How cultural competency can aid economic development

by Frank Scott, Jr. (fscottjr@littlerock.gov) 186 views 

Editor’s note: Frank D. Scott, Jr. is a banker, state highway commissioner and a board member of the Little Rock Port Authority. Opinions, commentary and other essays posted in this space are wholly the view of the author(s). They may not represent the opinion of the owners of Talk Business & Politics.

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Economic development is a complicated process and requires a community to work together to remain competitive on the national and global stage. In fact, just recently, the Arkansas Democrat Gazette ran a front page article that outlined the difficulty in attracting businesses and growing jobs in a time when states are spending hundreds of millions of dollars on incentives – in essence buying corporate commitments to locate in their communities.

As the Little Rock Port Authority becomes more involved in economic development and industrial recruitment, we must look at all of our options to “sell” the Port as the premiere place to do business in America. We must market our assets and facilities; we must market our workforce and our quality of life; we must market our community and our state; and we must market our ability to work with everyone.

Specifically, cultural competency helps economic development.

The recent discussions regarding the Quapaw Tribe and the Little Rock Port Authority’s proposed MOU have generated a lot of conversation. Unfortunately, the MOU’s basic premise has been lost in the dialogue. First, let me provide some background.

The Quapaw Tribe owns 160 acres of land adjacent to the Little Rock Port Authority and Pulaski County. In 2014, the tribe discovered Quapaw remains and the remains of formerly enslaved African-Americans. The Port Authority has a $10 million sales tax set aside to purchase thousands of acres on which more burial remains could perhaps be found.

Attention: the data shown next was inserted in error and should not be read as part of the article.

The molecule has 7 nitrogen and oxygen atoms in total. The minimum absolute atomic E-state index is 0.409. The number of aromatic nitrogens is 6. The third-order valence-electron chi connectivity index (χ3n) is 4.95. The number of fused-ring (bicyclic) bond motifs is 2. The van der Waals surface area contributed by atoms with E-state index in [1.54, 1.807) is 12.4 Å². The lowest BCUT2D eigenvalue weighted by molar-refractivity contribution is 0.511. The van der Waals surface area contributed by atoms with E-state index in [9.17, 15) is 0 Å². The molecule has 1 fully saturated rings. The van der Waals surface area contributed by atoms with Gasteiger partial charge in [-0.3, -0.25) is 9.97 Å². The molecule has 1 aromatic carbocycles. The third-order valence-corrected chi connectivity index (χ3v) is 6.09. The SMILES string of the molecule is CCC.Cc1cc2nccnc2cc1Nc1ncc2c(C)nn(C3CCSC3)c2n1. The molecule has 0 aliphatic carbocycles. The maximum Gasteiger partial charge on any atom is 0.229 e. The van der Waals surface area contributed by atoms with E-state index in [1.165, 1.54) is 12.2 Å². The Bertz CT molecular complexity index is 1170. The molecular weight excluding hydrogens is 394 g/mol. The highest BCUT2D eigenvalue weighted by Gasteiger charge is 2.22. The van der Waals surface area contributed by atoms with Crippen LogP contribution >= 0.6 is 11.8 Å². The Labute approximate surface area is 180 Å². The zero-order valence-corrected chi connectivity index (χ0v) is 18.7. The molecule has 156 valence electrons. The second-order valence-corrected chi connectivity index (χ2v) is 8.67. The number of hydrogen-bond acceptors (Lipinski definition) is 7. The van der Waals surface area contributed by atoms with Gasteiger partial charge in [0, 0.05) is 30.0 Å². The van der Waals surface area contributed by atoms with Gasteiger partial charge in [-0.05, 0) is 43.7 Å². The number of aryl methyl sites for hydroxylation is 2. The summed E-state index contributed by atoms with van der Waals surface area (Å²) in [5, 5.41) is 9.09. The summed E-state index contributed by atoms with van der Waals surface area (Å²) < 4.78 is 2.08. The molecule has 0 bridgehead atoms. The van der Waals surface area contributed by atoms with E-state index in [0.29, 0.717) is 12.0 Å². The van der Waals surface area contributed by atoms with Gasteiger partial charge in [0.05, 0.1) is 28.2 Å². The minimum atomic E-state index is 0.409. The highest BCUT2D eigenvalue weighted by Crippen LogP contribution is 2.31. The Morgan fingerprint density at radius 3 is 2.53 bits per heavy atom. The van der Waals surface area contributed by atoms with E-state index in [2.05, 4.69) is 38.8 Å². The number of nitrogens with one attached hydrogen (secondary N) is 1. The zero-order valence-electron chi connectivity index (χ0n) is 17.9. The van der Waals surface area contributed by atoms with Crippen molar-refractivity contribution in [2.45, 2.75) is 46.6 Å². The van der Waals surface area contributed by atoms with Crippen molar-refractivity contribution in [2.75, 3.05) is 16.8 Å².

The MOU was designed to build relationships and create good neighbor policies whereby the Port Authority and the Quapaw Tribe would work together to ensure that any discovered remains are preserved. The MOU was also designed to create a foundation that defined the Little Rock Port Authority as a culturally competent organization and laid the groundwork for a partnership that could help the Port Authority continue to be good stewards of the city’s assets and resources.

As an organization, we at the Port Authority must recognize that there are likely external environmental and archeological concerns on Fourche Island that will have a long-term effect on the Port and guide our expansion decisions for years to come. The Tribe’s discovery of Quapaw and African-American burial remains is an example of this.

This MOU was designed to bridge these concerns and expedite the land acquisition process. As such, an MOU would allow for more economic development while ensuring that the Port Authority returned any further discovered remains to the tribe.

Regardless of what happens with the MOU, the Quapaw Tribe is our neighbor. Quapaw people are indigenous to Arkansas, and the tribe is a landowner with all of the same rights and privileges of other landowners in the area.

The Little Rock Port Authority must never lose sight of those facts and instead continue to build a strong and positive relationship with the tribe, as we have done with our other neighbors. At the end of the day, this situation highlights the importance of cultural competency as a foundation for the kind of collaboration we need if we are to ensure that this region thrives economically for years to come.

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